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Life Lessons from the Himalayas

Saturday, June 29, 2013

Moni and Pem Sherpa hiked up the Himalayas for two and a half months to reach the summit—this was not for any typical reason.  Most people journey across this mountain range that passes through countries like China, Pakistan, Nepal, and India for exercise, for a challenge of the mind and body, for breathtaking photography, for a nature-filled sojourn—but no.  This Nepali couple did not trek the entire Himalayas for any of these reasons; they went on their lengthy spiritual journey in 2005 to marry at the very peak of Mount Everest.  They are the very first couple, in the world, to be married at the top and they are the owners of our very own exotic shop on Main St., The Himalayan Bazaar.  The store, which opened in 2011, features Fair Trade Nepali goods like handmade jewelry, traditional clothing, statues, and unique gifts.
2012-Roshani (second from right) after the sunrise on Poon Hill

During the afternoon of Sunday, June 23rd, there was a very special event that took place in the shop.  Ann Arborite, Yoga master, and cultured Roshani Adhikary gave a very interesting presentation on her treks in the Himalayas and on the key life lessons that she has taken away from her experiences.  The 30 year old grew up mainly in Ann Arbor with Nepali parents, and after college, she found love in Nepal.  That’s why in the summer of 2011, she traveled to Kathmandu to marry, and she ended up living there for a year and a half.  Her time spent in Nepal was filled with personal and professional adventures, including leading yoga treks up the Himalayas.  She has done a total of ten treks, six of them being yoga treks.  Roshani summed up her travels and wisdom effectively into ten life lessons, and she cleverly made them applicable to midwestern lifestyles.  The ultimate goal of her talk was to show people how to create happier lifestyles for themselves in order to make the most of all the moments of life and to achieve balance.  Here they are:

1. Greetings Matter-Namaste

While she was on her yoga treks, Roshani would only be accompanied by a few other people and they wouldn’t come across others for days.  Due to her circumstances in the Himalayas, she was incredibly grateful and excited when she and her group would at last, encounter another living being in the depths of the lonely and endless mountains.  She would put her clasped palms over her heart and say, “Namaste”.  It is a greeting and parting courtesy, as well as a gesture that is commonly used by Hindus and Buddhists.  As Roshani put it, “the soul within me bows down to the soul within you”.  Even her own husband, Sandeep did not know of this beautiful translation.  “It is a humble offering coming from a stranger, who is welcoming you”, she said.  The power of people and the importance of respect became very apparent and meaningful to her during her treks, and she realized that she took for granted, all the people she walks by everyday, in the streets of Ann Arbor.  Roshani told her audience that, “eyes are the window to the soul”.  Eye contact is a way in which we can emulate Namaste here in Ann Arbor.  Without it, we feel vulnerable and invisible to others, but once we make eye contact with one another, we feel not only noticed, but validated.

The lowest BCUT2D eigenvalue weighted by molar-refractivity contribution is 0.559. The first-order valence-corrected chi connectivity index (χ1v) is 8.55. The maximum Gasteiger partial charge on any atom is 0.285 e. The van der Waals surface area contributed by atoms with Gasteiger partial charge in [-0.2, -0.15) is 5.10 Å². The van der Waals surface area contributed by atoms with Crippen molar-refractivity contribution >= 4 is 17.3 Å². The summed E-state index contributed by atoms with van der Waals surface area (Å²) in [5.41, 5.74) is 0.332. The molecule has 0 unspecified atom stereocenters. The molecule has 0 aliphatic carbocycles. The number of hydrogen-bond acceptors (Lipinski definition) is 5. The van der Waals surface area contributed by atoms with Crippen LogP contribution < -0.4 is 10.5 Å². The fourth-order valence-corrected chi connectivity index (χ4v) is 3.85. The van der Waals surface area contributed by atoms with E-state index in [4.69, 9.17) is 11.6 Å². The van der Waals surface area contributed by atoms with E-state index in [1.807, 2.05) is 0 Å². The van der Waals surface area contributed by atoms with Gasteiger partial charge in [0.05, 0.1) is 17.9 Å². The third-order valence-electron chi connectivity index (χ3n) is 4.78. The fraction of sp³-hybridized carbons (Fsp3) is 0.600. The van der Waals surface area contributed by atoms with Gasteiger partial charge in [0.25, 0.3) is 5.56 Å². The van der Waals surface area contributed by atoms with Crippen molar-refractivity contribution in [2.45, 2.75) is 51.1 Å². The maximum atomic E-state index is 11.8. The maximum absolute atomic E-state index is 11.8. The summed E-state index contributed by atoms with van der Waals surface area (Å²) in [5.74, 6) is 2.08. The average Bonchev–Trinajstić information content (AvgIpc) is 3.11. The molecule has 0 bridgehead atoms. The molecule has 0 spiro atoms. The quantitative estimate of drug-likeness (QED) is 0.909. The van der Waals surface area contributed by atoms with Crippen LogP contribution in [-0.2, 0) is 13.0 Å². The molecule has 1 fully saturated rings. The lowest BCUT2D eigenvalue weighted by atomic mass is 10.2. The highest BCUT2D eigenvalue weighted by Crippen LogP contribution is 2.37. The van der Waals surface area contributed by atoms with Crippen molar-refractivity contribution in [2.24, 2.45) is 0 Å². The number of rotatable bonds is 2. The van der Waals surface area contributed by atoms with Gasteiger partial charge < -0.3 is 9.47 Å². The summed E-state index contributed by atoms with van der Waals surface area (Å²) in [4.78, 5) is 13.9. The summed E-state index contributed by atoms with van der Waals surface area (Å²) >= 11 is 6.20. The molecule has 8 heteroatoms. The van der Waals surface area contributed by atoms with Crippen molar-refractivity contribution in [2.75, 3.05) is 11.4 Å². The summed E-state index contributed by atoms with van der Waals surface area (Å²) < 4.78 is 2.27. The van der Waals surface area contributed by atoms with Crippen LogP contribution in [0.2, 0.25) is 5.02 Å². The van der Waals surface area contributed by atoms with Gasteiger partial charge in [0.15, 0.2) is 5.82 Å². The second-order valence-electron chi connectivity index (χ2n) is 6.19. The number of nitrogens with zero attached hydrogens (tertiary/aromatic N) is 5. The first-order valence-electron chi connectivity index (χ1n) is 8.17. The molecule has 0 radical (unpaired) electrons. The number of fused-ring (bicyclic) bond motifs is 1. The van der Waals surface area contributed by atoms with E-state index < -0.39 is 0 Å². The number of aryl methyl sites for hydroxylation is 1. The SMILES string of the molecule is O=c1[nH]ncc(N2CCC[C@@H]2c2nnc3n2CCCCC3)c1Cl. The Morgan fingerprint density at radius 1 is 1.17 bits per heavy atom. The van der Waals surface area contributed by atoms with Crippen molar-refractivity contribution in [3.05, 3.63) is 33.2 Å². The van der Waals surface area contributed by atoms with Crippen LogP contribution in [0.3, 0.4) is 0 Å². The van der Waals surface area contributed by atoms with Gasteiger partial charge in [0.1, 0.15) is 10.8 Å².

2. Eat to Live

While on her treks, Roshani would not have very much access to food.  Even lentils and potatoes or rice were a luxury in the mountains, especially in the rural areas.  She really was forced to eat in order to survive in the Himalayas, so she was very grateful for any food-even if it wasn’t to her liking.  She realized, that in Ann Arbor, there are ten food markets that are within ten miles of her house.  In this sense, we really do live in luxury in Ann Arbor, with all the different types of markets from Korean, to Indian, to Middle Eastern.  Here we eat what we like and we have too many options.  To change this habit, Roshani makes one meal each day with simply the things that are already available in her kitchen, without any emphasis on whether or not the outcome would be to her liking.  Sometimes we shouldn’t focus on the taste and over indulge; we should be full of gratitude for the meals we have every single day.